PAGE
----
The involvement of nerves and nervous terminations on the artery wall and surface is what causes spontaneous pain and the artery pulsation (9).

Signs and Symptoms

Generally the constitutional symptoms precede the headache, polymialgia and ocular and neurological manifestations. The systemic symptoms include fever, adynamia, inapetency, weight loss and unspecific myalgias, mainly in the morning, with rigidity of the neck and the musculature of the pelvic and shoulder girdle (8, 9), as well as night sudoresis and anorexia (5).

The rheumatic polymialgia with pain and hardening of the neck, dorsum, pelvic and shoulder girdle, as well as the upper and lower ends proximal muscles is common in the GCA. The claudication during the walk may also be observed (9).

Jaw claudication is an GCA's classical symptom. The patient feels pain when he chaws or talk longer and improves with rest and it occurs in cases where there is facial artery involvement. The tongue and deglutition muscles claudication and chewing muscles spasms, named as lockjaw may also occur (8, 9).

The ophthalmic manifestations are numerous, among which we remark non-arteritic anterior ischemic optic neuropathy (NAION), that forms one of the most common and severe disease's sequels, and it was reported in between 7% to 60% of the patients. Other causes for vision loss in GCA include posterior or retrobulbar ischemic optic neuropathy, much less frequent than NAION, ischemic ocular syndrome and obstruction of the central artery of the retina or its branches. Ischemia of the anterior segment of the eye with keratopathy, chemosis, scleritis and episcleritis and unevenness of the pupil shape may also occur. Later findings include cataract, secondary glaucoma, rubeosis iridis and nonreactive pupils (8, 9).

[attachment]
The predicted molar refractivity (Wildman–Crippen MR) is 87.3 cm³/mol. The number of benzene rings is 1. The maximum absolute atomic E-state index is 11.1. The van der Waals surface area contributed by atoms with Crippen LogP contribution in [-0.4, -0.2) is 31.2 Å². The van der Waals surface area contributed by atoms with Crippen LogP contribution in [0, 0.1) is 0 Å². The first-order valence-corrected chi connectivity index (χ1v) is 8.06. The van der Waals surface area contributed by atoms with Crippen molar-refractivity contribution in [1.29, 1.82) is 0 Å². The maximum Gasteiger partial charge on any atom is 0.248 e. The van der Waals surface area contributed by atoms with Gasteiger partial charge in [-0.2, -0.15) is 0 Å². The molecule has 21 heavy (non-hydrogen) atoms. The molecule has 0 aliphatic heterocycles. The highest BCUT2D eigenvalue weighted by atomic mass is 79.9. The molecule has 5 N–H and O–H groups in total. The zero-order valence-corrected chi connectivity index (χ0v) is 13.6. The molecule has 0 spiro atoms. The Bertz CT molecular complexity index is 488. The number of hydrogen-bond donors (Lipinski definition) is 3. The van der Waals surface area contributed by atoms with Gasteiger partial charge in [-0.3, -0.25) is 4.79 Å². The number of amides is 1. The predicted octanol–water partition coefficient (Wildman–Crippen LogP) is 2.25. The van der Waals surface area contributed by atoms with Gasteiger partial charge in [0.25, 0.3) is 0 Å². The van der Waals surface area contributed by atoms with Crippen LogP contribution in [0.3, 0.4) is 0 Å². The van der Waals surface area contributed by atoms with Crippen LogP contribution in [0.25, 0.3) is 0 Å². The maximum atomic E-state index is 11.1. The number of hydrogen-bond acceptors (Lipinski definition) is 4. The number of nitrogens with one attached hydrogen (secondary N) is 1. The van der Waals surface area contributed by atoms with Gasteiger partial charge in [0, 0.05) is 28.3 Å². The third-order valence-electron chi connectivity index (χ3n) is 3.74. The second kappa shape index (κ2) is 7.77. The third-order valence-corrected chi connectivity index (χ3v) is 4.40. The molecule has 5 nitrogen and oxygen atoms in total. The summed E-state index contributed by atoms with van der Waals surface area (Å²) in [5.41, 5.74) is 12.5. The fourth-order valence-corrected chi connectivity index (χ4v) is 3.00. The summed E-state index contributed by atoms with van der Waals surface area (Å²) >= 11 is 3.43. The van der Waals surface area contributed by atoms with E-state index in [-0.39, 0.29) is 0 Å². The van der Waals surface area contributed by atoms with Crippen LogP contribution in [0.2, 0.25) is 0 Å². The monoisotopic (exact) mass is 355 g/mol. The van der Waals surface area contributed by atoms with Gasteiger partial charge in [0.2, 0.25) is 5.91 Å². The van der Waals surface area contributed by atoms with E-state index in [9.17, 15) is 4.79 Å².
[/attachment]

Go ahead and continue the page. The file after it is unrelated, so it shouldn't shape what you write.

Campimetric defects and cortical blindness, resulting from the vertebral, carotid and hypofisary arteries involvement have also been reported (9).

Ophthalmoplegia is a frequent manifestation of the GCA and, sometimes, when the tropy measures only a few dioptres, the patients complain of diplopia without the ophthalmoparesis to be detected in the clinical exam. The contrary, that is, ophthalmoplegia without diplopia, is very common, and it occurs when the vision is significantly reduced. The ophthalmoplegia may precede other more common manifestations of the disease (9).

Anisocoria occurs rarely in the GCA, since the ciliary ganglion is rich in anastomoses. However the mydriasis associated with ophthalmoplegia has been reported. The Horner's syndrome may develop following the central, pre-ganglionar or post-ganglionar oculo-sympathicomimetic neurons ischemia (9).